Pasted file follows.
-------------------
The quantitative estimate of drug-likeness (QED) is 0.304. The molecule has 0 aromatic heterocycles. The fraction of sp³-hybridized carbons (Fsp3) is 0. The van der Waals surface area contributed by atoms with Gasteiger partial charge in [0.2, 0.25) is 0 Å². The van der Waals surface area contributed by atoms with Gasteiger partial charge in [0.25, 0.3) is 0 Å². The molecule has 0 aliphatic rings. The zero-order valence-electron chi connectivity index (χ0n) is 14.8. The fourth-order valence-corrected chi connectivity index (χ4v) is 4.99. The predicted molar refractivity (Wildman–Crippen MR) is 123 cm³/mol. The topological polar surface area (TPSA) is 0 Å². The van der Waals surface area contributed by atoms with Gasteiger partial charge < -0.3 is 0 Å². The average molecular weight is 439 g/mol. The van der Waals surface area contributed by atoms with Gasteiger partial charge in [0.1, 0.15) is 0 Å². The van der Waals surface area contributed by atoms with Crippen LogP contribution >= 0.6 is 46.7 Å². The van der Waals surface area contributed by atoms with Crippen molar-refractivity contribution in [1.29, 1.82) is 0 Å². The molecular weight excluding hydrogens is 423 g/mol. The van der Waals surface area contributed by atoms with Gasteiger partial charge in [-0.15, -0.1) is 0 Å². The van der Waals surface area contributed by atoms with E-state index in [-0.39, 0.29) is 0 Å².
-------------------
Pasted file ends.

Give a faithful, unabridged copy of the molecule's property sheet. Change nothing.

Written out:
The quantitative estimate of drug-likeness (QED) is 0.304. The molecule has 0 aromatic heterocycles. The fraction of sp³-hybridized carbons (Fsp3) is 0. The van der Waals surface area contributed by atoms with Gasteiger partial charge in [0.2, 0.25) is 0 Å². The van der Waals surface area contributed by atoms with Gasteiger partial charge in [0.25, 0.3) is 0 Å². The molecule has 0 aliphatic rings. The zero-order valence-electron chi connectivity index (χ0n) is 14.8. The fourth-order valence-corrected chi connectivity index (χ4v) is 4.99. The predicted molar refractivity (Wildman–Crippen MR) is 123 cm³/mol. The topological polar surface area (TPSA) is 0 Å². The van der Waals surface area contributed by atoms with Gasteiger partial charge < -0.3 is 0 Å². The average molecular weight is 439 g/mol. The van der Waals surface area contributed by atoms with Gasteiger partial charge in [0.1, 0.15) is 0 Å². The van der Waals surface area contributed by atoms with Crippen LogP contribution >= 0.6 is 46.7 Å². The van der Waals surface area contributed by atoms with Crippen molar-refractivity contribution in [1.29, 1.82) is 0 Å². The molecular weight excluding hydrogens is 423 g/mol. The van der Waals surface area contributed by atoms with Gasteiger partial charge in [-0.15, -0.1) is 0 Å². The van der Waals surface area contributed by atoms with E-state index in [-0.39, 0.29) is 0 Å².